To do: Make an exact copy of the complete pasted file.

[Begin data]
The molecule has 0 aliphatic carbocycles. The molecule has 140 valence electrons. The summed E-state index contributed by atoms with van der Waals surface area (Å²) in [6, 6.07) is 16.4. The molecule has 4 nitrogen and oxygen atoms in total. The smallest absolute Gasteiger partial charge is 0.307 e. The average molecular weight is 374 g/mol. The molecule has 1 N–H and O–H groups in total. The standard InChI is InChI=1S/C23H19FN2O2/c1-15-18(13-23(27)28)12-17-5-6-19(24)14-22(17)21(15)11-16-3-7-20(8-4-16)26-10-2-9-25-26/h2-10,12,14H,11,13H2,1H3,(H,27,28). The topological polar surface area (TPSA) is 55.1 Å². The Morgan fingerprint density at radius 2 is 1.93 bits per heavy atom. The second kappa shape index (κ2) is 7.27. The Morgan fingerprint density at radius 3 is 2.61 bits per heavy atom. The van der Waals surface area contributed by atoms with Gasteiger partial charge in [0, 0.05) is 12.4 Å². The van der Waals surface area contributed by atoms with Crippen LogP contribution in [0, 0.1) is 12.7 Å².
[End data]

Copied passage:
The molecule has 0 aliphatic carbocycles. The molecule has 140 valence electrons. The summed E-state index contributed by atoms with van der Waals surface area (Å²) in [6, 6.07) is 16.4. The molecule has 4 nitrogen and oxygen atoms in total. The smallest absolute Gasteiger partial charge is 0.307 e. The average molecular weight is 374 g/mol. The molecule has 1 N–H and O–H groups in total. The standard InChI is InChI=1S/C23H19FN2O2/c1-15-18(13-23(27)28)12-17-5-6-19(24)14-22(17)21(15)11-16-3-7-20(8-4-16)26-10-2-9-25-26/h2-10,12,14H,11,13H2,1H3,(H,27,28). The topological polar surface area (TPSA) is 55.1 Å². The Morgan fingerprint density at radius 2 is 1.93 bits per heavy atom. The second kappa shape index (κ2) is 7.27. The Morgan fingerprint density at radius 3 is 2.61 bits per heavy atom. The van der Waals surface area contributed by atoms with Gasteiger partial charge in [0, 0.05) is 12.4 Å². The van der Waals surface area contributed by atoms with Crippen LogP contribution in [0, 0.1) is 12.7 Å².